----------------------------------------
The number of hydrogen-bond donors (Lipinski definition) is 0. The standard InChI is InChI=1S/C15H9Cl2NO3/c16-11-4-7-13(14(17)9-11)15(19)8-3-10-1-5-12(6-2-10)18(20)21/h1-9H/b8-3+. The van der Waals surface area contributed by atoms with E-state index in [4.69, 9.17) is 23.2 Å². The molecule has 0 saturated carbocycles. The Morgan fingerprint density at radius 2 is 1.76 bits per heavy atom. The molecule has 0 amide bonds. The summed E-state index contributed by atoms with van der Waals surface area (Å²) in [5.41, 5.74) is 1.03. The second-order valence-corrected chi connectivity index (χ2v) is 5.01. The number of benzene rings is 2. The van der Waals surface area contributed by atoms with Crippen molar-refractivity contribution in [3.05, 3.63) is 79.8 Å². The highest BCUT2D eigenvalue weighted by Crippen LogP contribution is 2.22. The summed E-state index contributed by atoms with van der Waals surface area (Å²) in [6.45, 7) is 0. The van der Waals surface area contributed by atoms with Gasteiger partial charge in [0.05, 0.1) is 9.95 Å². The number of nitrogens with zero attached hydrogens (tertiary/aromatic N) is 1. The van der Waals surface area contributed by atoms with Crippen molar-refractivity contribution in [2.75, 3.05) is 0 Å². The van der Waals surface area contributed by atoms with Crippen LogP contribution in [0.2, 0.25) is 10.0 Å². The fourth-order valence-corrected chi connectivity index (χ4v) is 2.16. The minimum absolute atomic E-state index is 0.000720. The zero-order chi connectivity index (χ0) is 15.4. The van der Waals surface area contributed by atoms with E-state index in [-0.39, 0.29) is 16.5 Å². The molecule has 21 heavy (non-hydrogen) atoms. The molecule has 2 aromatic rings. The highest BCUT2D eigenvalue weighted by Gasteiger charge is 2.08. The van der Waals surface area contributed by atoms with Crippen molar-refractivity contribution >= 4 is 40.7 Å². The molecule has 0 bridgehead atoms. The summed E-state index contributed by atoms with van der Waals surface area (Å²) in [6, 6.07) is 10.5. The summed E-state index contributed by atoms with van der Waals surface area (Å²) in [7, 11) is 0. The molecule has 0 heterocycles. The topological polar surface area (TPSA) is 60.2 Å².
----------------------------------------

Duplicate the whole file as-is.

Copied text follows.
The number of hydrogen-bond donors (Lipinski definition) is 0. The standard InChI is InChI=1S/C15H9Cl2NO3/c16-11-4-7-13(14(17)9-11)15(19)8-3-10-1-5-12(6-2-10)18(20)21/h1-9H/b8-3+. The van der Waals surface area contributed by atoms with E-state index in [4.69, 9.17) is 23.2 Å². The molecule has 0 saturated carbocycles. The Morgan fingerprint density at radius 2 is 1.76 bits per heavy atom. The molecule has 0 amide bonds. The summed E-state index contributed by atoms with van der Waals surface area (Å²) in [5.41, 5.74) is 1.03. The second-order valence-corrected chi connectivity index (χ2v) is 5.01. The number of benzene rings is 2. The van der Waals surface area contributed by atoms with Crippen molar-refractivity contribution in [3.05, 3.63) is 79.8 Å². The highest BCUT2D eigenvalue weighted by Crippen LogP contribution is 2.22. The summed E-state index contributed by atoms with van der Waals surface area (Å²) in [6.45, 7) is 0. The van der Waals surface area contributed by atoms with Gasteiger partial charge in [0.05, 0.1) is 9.95 Å². The number of nitrogens with zero attached hydrogens (tertiary/aromatic N) is 1. The van der Waals surface area contributed by atoms with Crippen molar-refractivity contribution in [2.75, 3.05) is 0 Å². The van der Waals surface area contributed by atoms with Crippen LogP contribution in [0.2, 0.25) is 10.0 Å². The fourth-order valence-corrected chi connectivity index (χ4v) is 2.16. The minimum absolute atomic E-state index is 0.000720. The zero-order chi connectivity index (χ0) is 15.4. The van der Waals surface area contributed by atoms with E-state index in [-0.39, 0.29) is 16.5 Å². The molecule has 21 heavy (non-hydrogen) atoms. The molecule has 2 aromatic rings. The highest BCUT2D eigenvalue weighted by Gasteiger charge is 2.08. The van der Waals surface area contributed by atoms with Crippen molar-refractivity contribution >= 4 is 40.7 Å². The molecule has 0 bridgehead atoms. The summed E-state index contributed by atoms with van der Waals surface area (Å²) in [6, 6.07) is 10.5. The summed E-state index contributed by atoms with van der Waals surface area (Å²) in [7, 11) is 0. The molecule has 0 heterocycles. The topological polar surface area (TPSA) is 60.2 Å².